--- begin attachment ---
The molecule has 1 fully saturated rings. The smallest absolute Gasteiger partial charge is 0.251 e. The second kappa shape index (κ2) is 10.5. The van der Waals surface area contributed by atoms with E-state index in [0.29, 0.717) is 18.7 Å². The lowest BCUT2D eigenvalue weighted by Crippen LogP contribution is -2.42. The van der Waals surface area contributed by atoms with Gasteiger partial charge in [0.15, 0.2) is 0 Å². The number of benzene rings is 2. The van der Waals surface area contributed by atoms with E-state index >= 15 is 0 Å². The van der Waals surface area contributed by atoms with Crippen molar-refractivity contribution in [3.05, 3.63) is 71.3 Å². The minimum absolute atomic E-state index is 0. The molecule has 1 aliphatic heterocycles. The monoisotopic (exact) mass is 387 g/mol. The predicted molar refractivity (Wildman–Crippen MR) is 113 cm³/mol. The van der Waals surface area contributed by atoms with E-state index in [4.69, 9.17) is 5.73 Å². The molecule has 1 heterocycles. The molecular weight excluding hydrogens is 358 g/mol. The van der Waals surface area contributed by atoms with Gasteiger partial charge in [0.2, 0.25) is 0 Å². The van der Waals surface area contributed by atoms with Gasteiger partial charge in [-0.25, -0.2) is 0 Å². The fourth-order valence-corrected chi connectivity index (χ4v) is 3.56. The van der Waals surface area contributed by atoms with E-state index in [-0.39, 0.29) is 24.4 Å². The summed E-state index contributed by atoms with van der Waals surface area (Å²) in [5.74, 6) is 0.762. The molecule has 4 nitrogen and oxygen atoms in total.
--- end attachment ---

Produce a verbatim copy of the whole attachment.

The molecule has 1 fully saturated rings. The smallest absolute Gasteiger partial charge is 0.251 e. The second kappa shape index (κ2) is 10.5. The van der Waals surface area contributed by atoms with E-state index in [0.29, 0.717) is 18.7 Å². The lowest BCUT2D eigenvalue weighted by Crippen LogP contribution is -2.42. The van der Waals surface area contributed by atoms with Gasteiger partial charge in [0.15, 0.2) is 0 Å². The number of benzene rings is 2. The van der Waals surface area contributed by atoms with E-state index >= 15 is 0 Å². The van der Waals surface area contributed by atoms with Crippen molar-refractivity contribution in [3.05, 3.63) is 71.3 Å². The minimum absolute atomic E-state index is 0. The molecule has 1 aliphatic heterocycles. The monoisotopic (exact) mass is 387 g/mol. The predicted molar refractivity (Wildman–Crippen MR) is 113 cm³/mol. The van der Waals surface area contributed by atoms with E-state index in [4.69, 9.17) is 5.73 Å². The molecule has 1 heterocycles. The molecular weight excluding hydrogens is 358 g/mol. The van der Waals surface area contributed by atoms with Gasteiger partial charge in [0.2, 0.25) is 0 Å². The van der Waals surface area contributed by atoms with Gasteiger partial charge in [-0.25, -0.2) is 0 Å². The fourth-order valence-corrected chi connectivity index (χ4v) is 3.56. The van der Waals surface area contributed by atoms with E-state index in [-0.39, 0.29) is 24.4 Å². The summed E-state index contributed by atoms with van der Waals surface area (Å²) in [5.74, 6) is 0.762. The molecule has 4 nitrogen and oxygen atoms in total.